The Seattle Times March 04, 2003
The Korean War II: Analysts assess both sides in hypothetical conflict
The North's edge is more than matched by U.S. and South weaponry support and technology, experts say. But if Pyongyang attacked first, the casualties could exceed 1 million, largely because of its chemical arsenals. Such considerations undoubtedly come into play as U.S. officials consider a pre-emptive strike, but that would have bloody results, too. In fact, many say another Korean War would likely be a repeat of the first.
By Paul Wiseman
Gannett News Service
SEOUL, South Korea - The United States and South Korea would almost certainly win any war on the Korean peninsula, but the cost of victory could be appalling.
If North Korea attacked first or if its war machine wasn't seriously damaged by a U.S. strike aimed at destroying its nuclear weapons program, in the first two or three weeks of fighting that nation could use its awesome firepower to leave more than 1 million people dead or wounded. Most would be South Korean troops and civilians, but thousands of U.S. troops stationed here would also likely die, the U.S. military estimates.
South Korean defenses could be pulverized for several hours by as many as 500,000 artillery rounds per hour from North Korean positions just 30 miles from Seoul. North Korea's 500 to 600 Scud missiles, many carrying chemical weapons, could pound targets across South Korea, and longer-range missiles could hit civilian and U.S. military targets as far away as Japan and possibly even America's West Coast.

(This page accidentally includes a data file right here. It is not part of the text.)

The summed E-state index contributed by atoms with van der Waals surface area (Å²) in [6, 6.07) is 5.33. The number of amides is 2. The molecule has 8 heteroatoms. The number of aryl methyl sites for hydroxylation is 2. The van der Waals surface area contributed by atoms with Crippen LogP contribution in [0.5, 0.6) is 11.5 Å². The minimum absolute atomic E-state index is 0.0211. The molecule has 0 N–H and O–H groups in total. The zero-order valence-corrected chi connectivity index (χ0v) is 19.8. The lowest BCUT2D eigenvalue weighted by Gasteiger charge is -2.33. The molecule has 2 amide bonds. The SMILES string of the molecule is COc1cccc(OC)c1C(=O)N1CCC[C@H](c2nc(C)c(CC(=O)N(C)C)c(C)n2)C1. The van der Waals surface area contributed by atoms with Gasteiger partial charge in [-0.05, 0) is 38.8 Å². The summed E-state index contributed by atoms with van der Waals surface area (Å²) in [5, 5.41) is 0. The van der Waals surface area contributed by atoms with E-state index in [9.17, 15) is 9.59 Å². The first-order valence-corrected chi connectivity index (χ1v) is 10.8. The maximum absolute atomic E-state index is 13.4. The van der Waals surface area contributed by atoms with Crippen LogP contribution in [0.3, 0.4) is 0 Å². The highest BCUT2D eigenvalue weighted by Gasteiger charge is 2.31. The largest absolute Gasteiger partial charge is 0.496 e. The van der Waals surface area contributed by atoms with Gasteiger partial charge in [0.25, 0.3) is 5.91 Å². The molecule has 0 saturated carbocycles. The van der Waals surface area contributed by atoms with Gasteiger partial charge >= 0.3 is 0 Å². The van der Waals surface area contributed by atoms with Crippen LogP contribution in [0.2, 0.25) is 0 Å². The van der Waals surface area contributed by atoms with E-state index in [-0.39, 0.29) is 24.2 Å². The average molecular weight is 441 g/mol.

"They certainly have the ability to deliver a devastating first blow, especially if there is no lead-in time for us," says Joseph Bermudez, author of a detailed book called "The Armed Forces of North Korea." "They could make a significant penetration into South Korea, no doubt about it."
The threat of so much death and devastation means the U.S. would face a terrifying choice if it can't find a diplomatic solution to the standoff over North Korea's nuclear-weapons ambitions: whether or not to launch a preventive strike and risk another Korean War.
The threat is one reason the South Koreans - who have the most to lose - are reluctant to go along with the Bush administration and take a tougher line toward the North.
Interviews with U.S. military officials here, North Korean defectors and defense analysts suggest a war with North Korea would be more difficult and bloodier than a war with Iraq.
Even so, there's a wide consensus that combined U.S. and South Korean forces would eventually win. North Korea doesn't have the fuel, spare parts or air power to win a sustained war against forces as imposing as the United States and South Korea, which itself has a 560,000-strong army. Thousands of well-armed, well-trained U.S. and South Korean troops guard the border. North Korea's tanks and aircraft are obsolete.
In addition, precision missiles are already targeting North Korean positions, land mines and razor wire are blocking the invasion route across the North-South border, South Korean ships are patrolling coastal waters and U-2 spy planes are keeping close watch on North Korea's military.
Nevertheless, U.S. Army Maj. Gregory Pickell, assessing the prospects for war, concluded in 2000 that "Korea is the military's nightmare." He warned that U.S. forces were unprepared for a Korean conflict.
North Korean society is designed for war, little else. It spends about 30 percent of its gross domestic product (GDP) on its armed forces under its "military-first" policy, even as a third of its people go hungry every year.
The United States spends an amount equal to about 4 percent of annual GDP on its Defense Department.
If North Korea decided to attack, or felt provoked by U.S. action, its military plans call for a blitzkrieg-style attack across the Demilitarized Zone (DMZ) separating North and South Korea, according to South Korea's most recent Defense White Paper, published in 2000. The North would want to take advantage of superior manpower to overwhelm South Korean and U.S. defenders before the Pentagon could bring in reinforcements or establish air superiority.